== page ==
The priorities and challenges revealed in Healthe’s 2022 Workers’ Compensation Industry Insights Survey Report are very much reflective of an industry focused on moving forward from the pandemic – but with some residual hurdles yet to overcome.
This fourth year of the survey captured responses from nearly 500 respondents across many roles and organizations, providing readers with a well-rounded understanding of the industry’s key priorities, motivations and challenges against which they can benchmark and check-adjust their own organizational and program initiatives.
Here are some themes that rose to the top.
Concerns About the Changing Workforce
Seventy-one percent of survey participants are concerned about the changing workforce impacting workers’ comp. This is not an entirely new concern. But the COVID-19 pandemic has caused and/or accelerated multiple factors that are re-making the American workforce and workplaces, at least for the foreseeable future.
Perhaps the most significant change to the workforce over the past two years has been the labor shortage, driven by unexpectedly early retirements, women leaving the workforce, and enormous pressure on frontline workers in hospitality, education, and healthcare. Physician and other healthcare professional shortages have been on our radar for several years, and now compounding this are shortages of home health workers, pharmacists, technicians and more, which can adversely affect access to and/or timing of care.
And of course, the ability to attract and retain new talent is a concern within the workers’ compensation industry itself – one that predates the pandemic. Two of the biggest-hit areas are also two of the heaviest-hitting roles in today’s claims organizations: claims staff and IT resources. The former representing the foremost, frontline role critical to management of the injured worker claim; the latter representing a cornerstone for the technological goals that many workers’ comp organizations are in pursuit of.
Alongside recruitment, retention, and employee engagement strategies that the industry is implementing, solutions that help claims organizations do more with less or more with same are a higher priority than ever before. Which leads us to the next insight…
Greater Urgency for Efficiency & Automation
With intensified labor pressures, it is no surprise that operational efficiency and automation are top of mind for many in workers’ comp. For insurance carriers, TPAs, and MCOs, this includes claims processing and medical program management efficiency. In fact, claims process automation was ranked as the #1 most important technology for the next 3-5 years for survey participants. These same organizations expressed a high degree of concern about outdated technologies, ranking it as their #3 concern.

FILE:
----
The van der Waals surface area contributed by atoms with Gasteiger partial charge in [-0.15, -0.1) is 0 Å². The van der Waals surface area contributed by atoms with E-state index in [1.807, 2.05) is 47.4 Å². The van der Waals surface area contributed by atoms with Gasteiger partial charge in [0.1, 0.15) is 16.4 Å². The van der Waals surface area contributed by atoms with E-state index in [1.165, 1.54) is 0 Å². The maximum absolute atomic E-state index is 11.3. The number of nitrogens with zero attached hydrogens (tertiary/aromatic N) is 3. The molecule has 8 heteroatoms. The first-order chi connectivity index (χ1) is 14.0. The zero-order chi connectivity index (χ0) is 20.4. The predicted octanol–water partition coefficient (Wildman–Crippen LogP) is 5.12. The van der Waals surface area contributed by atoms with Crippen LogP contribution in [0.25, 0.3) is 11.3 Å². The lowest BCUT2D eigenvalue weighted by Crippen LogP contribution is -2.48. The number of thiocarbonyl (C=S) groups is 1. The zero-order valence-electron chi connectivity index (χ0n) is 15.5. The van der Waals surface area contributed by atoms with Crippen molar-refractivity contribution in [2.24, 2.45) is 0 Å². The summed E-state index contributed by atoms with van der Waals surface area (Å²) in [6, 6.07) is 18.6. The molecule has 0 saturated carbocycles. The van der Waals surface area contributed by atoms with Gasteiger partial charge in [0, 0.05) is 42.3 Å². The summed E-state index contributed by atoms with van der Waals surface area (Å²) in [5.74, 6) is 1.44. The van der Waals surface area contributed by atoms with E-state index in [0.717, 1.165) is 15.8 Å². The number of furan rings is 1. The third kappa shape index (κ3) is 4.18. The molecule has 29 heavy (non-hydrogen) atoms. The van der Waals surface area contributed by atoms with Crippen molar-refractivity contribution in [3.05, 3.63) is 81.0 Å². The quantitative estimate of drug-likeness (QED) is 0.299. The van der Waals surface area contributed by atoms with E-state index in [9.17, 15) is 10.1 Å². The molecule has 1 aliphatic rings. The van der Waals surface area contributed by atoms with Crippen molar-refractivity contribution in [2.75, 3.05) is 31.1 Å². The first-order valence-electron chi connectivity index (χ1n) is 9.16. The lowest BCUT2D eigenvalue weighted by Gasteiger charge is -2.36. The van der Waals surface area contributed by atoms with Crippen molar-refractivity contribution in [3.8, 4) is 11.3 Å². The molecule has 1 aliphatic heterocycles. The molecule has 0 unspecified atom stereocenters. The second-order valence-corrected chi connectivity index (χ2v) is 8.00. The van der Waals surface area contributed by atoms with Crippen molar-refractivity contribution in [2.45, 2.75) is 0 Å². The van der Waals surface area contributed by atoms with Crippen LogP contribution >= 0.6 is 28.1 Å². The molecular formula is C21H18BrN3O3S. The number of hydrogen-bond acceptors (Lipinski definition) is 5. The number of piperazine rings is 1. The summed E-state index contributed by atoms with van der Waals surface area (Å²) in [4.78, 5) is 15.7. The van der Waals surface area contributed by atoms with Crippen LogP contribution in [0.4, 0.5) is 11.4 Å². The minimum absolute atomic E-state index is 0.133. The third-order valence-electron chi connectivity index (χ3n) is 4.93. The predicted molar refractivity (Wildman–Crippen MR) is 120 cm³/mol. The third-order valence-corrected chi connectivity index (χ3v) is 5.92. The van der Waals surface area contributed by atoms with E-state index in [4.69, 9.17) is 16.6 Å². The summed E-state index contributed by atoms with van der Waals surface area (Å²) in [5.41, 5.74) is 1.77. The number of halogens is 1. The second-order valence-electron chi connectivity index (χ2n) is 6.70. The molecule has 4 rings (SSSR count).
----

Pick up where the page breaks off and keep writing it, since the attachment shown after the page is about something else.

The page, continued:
While having the right people in place is essential, in a labor pool where the availability of qualified people may be limited, technologies that support operational efficiency are a necessary complement to recruitment and retainment efforts. Importantly, they improve the experience for the employees who are left behind to make up the gap – helping to ease growing workload burden, as well as enable claims staff to remain focused on more complex, high-value tasks and decisions that will have the greatest positive impact on claims.
Need for Stakeholder Integration & Improved Experience
In the complex environment of workers’ compensation medical care, true efficiency cannot be achieved within organizational silos. Every stakeholder’s experience depends, in large measure, on stakeholders from other organizations. Injured workers, claims professionals, healthcare providers, pharmacists, ancillary product and service vendors, all interact and are, to a large degree, interdependent. A level of dissatisfaction with the flow of information between stakeholders was evident in various sections of the survey. As insurance, healthcare, and other related industries face increasing worker shortages, the imperative to connect systems and improve the claims and care management experience for all stakeholders becomes more urgent.
To this end, survey participants see promise in technical solutions to bridge communication gaps and interruptions in the flow of information between stakeholders. We agree with the one third of participants who think that integration and data sharing between stakeholders is an important technological advance. Better connectivity across the workers’ comp medical care continuum is key to a positive and productive experience for all industry stakeholders, as well as better health outcomes for injured workers.
Download an open-access copy of the 2022 Workers’ Comp Industry Insights Survey Report for question-by-question results and more detailed analysis.
This is a sponsored post from WorkCompWire marketing partner Healthesystems.